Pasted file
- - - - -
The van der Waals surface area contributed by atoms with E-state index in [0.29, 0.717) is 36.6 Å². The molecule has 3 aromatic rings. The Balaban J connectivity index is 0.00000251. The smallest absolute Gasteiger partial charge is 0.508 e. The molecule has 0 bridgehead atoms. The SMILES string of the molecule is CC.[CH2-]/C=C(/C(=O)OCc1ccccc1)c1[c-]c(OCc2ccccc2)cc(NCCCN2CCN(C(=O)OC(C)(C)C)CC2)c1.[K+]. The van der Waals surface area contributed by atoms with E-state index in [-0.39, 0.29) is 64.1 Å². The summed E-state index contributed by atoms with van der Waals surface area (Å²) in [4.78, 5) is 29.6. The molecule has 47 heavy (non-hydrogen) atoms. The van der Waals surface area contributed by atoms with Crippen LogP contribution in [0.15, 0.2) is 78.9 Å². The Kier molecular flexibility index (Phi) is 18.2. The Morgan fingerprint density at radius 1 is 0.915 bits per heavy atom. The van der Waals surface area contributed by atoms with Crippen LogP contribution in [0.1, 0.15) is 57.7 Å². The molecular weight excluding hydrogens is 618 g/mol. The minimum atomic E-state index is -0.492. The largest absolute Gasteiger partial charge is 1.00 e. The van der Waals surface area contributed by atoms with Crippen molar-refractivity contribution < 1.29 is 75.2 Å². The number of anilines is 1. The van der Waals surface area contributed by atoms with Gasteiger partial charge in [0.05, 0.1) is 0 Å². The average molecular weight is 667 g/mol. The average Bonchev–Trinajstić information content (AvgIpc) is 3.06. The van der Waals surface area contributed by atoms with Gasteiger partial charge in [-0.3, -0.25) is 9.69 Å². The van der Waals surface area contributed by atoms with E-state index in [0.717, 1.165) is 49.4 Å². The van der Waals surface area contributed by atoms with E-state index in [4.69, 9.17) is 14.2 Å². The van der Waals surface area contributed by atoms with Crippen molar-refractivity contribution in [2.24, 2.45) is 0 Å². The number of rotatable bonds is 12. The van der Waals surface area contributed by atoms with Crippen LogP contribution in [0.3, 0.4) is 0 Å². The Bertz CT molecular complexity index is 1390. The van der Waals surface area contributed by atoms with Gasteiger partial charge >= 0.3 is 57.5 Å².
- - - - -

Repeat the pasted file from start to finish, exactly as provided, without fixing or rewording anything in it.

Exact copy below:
The van der Waals surface area contributed by atoms with E-state index in [0.29, 0.717) is 36.6 Å². The molecule has 3 aromatic rings. The Balaban J connectivity index is 0.00000251. The smallest absolute Gasteiger partial charge is 0.508 e. The molecule has 0 bridgehead atoms. The SMILES string of the molecule is CC.[CH2-]/C=C(/C(=O)OCc1ccccc1)c1[c-]c(OCc2ccccc2)cc(NCCCN2CCN(C(=O)OC(C)(C)C)CC2)c1.[K+]. The van der Waals surface area contributed by atoms with E-state index in [-0.39, 0.29) is 64.1 Å². The summed E-state index contributed by atoms with van der Waals surface area (Å²) in [4.78, 5) is 29.6. The molecule has 47 heavy (non-hydrogen) atoms. The van der Waals surface area contributed by atoms with Crippen LogP contribution in [0.15, 0.2) is 78.9 Å². The Kier molecular flexibility index (Phi) is 18.2. The Morgan fingerprint density at radius 1 is 0.915 bits per heavy atom. The van der Waals surface area contributed by atoms with Crippen LogP contribution in [0.1, 0.15) is 57.7 Å². The molecular weight excluding hydrogens is 618 g/mol. The minimum atomic E-state index is -0.492. The largest absolute Gasteiger partial charge is 1.00 e. The van der Waals surface area contributed by atoms with Crippen molar-refractivity contribution < 1.29 is 75.2 Å². The number of anilines is 1. The van der Waals surface area contributed by atoms with Gasteiger partial charge in [0.05, 0.1) is 0 Å². The average molecular weight is 667 g/mol. The average Bonchev–Trinajstić information content (AvgIpc) is 3.06. The van der Waals surface area contributed by atoms with Gasteiger partial charge in [-0.3, -0.25) is 9.69 Å². The van der Waals surface area contributed by atoms with E-state index in [0.717, 1.165) is 49.4 Å². The van der Waals surface area contributed by atoms with E-state index in [4.69, 9.17) is 14.2 Å². The van der Waals surface area contributed by atoms with Crippen molar-refractivity contribution in [2.24, 2.45) is 0 Å². The number of rotatable bonds is 12. The van der Waals surface area contributed by atoms with Crippen LogP contribution in [0.3, 0.4) is 0 Å². The Bertz CT molecular complexity index is 1390. The van der Waals surface area contributed by atoms with Gasteiger partial charge >= 0.3 is 57.5 Å².